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Re: teTeX Documentation Licenses



On Sun, Mar 10, 2002 at 05:13:51PM -0800, C.M. Connelly wrote:
> I will be attempting to contact the authors of the files that
> aren't DFSG-free to encourage them to clarify the licensing of
> their works (probably we'll get LPPL for most, although I'm happy
> to mention alternatives).  

Please do.  Please mention one or both of:

1) The Open Publication License, with none of the license options
exercised; http://www.opencontent.org/openpub/

2) The GNU Free Documentation License, with an explicit statement
asserting that there are Invariants Sections, and no Cover Texts;
http://www.gnu.org/copyleft/fdl.html#TOC1

I've read the LPPL and I'm nervous about it, so I would not encourage
the authors of these documents to adopt it.  The two alternatives above
are uncontroversially DFSG-free according to the denizens of this
mailing list, as far as I've been able to tell.

> In the meantime, should we drop the possibly problematic files
> from our packages,

Yes.

> or can we continue distributing them on the basis that we have been
> distributing them without problems thus far,

Only due to ignorance.  Now that we are aware of the problem, we must
remove these materials from our distribution, or we are not honoring the
Debian Social Contract.

> and that CTAN continues to include them in their ``free'' section?

Other groups' definition of "free" is noteworthy and worthy of
consideration when considering amendments to the DFSG, but not
controlling.  The only Free that matters to Debian for the purposed of
our distribution is the one defined by the DFSG.

> (Files that are egregiously non-DFSG-free will, of course, be
> dropped.)

While it's often fun to talk this way, strictly speaking there are no
degrees of DFSG-freeness.  A work is either licensed in a DFSG-free way
or it is not.  A license may need greater or lesser amounts of
modification to satisfy the DFSG, but this isn't a guarantee of
anything.  Some people may have works that break every clause of the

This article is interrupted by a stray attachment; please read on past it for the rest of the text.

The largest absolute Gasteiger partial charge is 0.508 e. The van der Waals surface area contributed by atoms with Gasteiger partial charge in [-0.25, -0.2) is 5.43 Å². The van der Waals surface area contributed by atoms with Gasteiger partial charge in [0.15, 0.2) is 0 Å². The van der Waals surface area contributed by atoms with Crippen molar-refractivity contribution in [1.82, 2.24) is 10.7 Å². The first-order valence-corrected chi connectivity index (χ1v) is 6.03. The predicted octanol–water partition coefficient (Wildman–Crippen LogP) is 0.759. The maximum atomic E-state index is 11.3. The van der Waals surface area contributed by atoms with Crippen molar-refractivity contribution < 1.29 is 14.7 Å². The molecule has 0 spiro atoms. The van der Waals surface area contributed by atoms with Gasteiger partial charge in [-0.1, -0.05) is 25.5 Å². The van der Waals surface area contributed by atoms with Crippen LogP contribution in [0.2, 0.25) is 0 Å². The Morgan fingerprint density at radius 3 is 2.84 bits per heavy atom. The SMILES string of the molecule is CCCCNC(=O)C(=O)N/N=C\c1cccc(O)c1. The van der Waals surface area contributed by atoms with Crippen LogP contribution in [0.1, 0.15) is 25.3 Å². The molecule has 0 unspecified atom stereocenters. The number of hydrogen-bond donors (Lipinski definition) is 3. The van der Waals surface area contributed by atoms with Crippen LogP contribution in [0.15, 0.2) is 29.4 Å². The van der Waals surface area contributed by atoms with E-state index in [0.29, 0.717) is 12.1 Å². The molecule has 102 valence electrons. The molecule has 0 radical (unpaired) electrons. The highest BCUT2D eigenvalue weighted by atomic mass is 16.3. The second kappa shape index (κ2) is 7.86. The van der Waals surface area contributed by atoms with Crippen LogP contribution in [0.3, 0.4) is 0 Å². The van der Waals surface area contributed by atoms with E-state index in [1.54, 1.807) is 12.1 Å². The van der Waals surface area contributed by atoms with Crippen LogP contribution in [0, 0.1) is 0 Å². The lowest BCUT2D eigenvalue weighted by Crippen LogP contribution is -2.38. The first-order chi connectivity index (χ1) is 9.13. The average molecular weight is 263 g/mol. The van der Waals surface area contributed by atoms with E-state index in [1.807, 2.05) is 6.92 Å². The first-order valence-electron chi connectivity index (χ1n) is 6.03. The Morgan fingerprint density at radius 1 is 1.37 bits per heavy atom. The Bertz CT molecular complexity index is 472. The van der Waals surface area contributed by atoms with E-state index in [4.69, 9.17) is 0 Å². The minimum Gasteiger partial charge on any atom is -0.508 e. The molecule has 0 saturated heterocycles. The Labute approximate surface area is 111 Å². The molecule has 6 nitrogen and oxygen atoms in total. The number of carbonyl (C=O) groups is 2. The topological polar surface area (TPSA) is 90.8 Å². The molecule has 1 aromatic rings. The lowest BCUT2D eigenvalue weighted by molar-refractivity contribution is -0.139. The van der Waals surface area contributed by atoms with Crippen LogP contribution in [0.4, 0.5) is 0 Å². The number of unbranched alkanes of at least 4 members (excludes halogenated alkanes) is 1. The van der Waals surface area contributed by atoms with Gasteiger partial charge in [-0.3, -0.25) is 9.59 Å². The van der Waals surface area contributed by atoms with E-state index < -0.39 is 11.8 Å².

DFSG but will change their license to satisfy it if we bring the problem
to their attention.  Other people may have but a single word in their
license that causes it to fail the DFSG, but they would sooner see the
world burn than budge.

Therefore, how "close" a work is to being DFSG-free is a poor
indicator of how much work it will be to get that work relicensed.

> Copyright (C) [1998] by Taylor French.  All rights reserved.  
> 
> dtx file also says 
> 
>    The usual GNU-style conditions apply: If you change it, you
>    take the blame; if you pass it on, pass on all present
>    conditions;"

I disagree with Thomas Bushnell on this point.  I don't think "the usual
GNU-style conditions" is enough footing to protect us legally from
charges of infringement by the aurhor, or from whoever may end up with
the copyright to this work.

With the above exception, I concur with Thomas's very thorough analysis.

Unfortunately, I think all of the documents mention are going to have to
be dropped from main until they can be relicensed in a way that is
harmonious with the DFSG.

-- 
G. Branden Robinson                |    I am sorry, but what you have
Debian GNU/Linux                   |    mistaken for malicious intent is
branden@debian.org                 |    nothing more than sheer
http://people.debian.org/~branden/ |    incompetence!     -- J. L. Rizzo II

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